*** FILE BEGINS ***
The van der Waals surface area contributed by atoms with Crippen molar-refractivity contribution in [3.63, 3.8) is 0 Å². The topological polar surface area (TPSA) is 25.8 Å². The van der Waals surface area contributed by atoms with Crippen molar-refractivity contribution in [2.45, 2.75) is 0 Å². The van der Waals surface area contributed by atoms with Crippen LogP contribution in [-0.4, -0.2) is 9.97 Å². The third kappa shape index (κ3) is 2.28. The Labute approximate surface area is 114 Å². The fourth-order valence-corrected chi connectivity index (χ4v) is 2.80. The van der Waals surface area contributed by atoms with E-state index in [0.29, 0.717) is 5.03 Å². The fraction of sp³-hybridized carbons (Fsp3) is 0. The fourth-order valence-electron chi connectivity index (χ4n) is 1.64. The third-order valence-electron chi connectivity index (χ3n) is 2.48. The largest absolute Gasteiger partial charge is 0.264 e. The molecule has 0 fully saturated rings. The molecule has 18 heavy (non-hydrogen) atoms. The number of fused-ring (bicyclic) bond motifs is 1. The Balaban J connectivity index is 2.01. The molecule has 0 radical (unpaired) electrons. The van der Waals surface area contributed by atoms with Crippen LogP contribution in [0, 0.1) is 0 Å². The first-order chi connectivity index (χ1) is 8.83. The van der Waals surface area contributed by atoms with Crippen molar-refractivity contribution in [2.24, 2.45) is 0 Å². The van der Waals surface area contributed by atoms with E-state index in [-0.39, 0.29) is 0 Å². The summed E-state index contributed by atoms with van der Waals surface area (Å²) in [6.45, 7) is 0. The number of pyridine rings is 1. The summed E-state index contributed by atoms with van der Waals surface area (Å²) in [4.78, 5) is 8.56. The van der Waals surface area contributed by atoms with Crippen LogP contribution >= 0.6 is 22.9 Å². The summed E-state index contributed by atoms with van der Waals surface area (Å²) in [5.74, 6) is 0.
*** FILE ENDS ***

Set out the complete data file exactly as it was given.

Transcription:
The van der Waals surface area contributed by atoms with Crippen molar-refractivity contribution in [3.63, 3.8) is 0 Å². The topological polar surface area (TPSA) is 25.8 Å². The van der Waals surface area contributed by atoms with Crippen molar-refractivity contribution in [2.45, 2.75) is 0 Å². The van der Waals surface area contributed by atoms with Crippen LogP contribution in [-0.4, -0.2) is 9.97 Å². The third kappa shape index (κ3) is 2.28. The Labute approximate surface area is 114 Å². The fourth-order valence-corrected chi connectivity index (χ4v) is 2.80. The van der Waals surface area contributed by atoms with E-state index in [0.29, 0.717) is 5.03 Å². The fraction of sp³-hybridized carbons (Fsp3) is 0. The fourth-order valence-electron chi connectivity index (χ4n) is 1.64. The third-order valence-electron chi connectivity index (χ3n) is 2.48. The largest absolute Gasteiger partial charge is 0.264 e. The molecule has 0 fully saturated rings. The molecule has 18 heavy (non-hydrogen) atoms. The number of fused-ring (bicyclic) bond motifs is 1. The Balaban J connectivity index is 2.01. The molecule has 0 radical (unpaired) electrons. The van der Waals surface area contributed by atoms with Crippen LogP contribution in [0, 0.1) is 0 Å². The first-order chi connectivity index (χ1) is 8.83. The van der Waals surface area contributed by atoms with Crippen molar-refractivity contribution in [2.24, 2.45) is 0 Å². The van der Waals surface area contributed by atoms with E-state index in [-0.39, 0.29) is 0 Å². The summed E-state index contributed by atoms with van der Waals surface area (Å²) in [6.45, 7) is 0. The number of pyridine rings is 1. The summed E-state index contributed by atoms with van der Waals surface area (Å²) in [4.78, 5) is 8.56. The van der Waals surface area contributed by atoms with Crippen LogP contribution >= 0.6 is 22.9 Å². The summed E-state index contributed by atoms with van der Waals surface area (Å²) in [5.74, 6) is 0.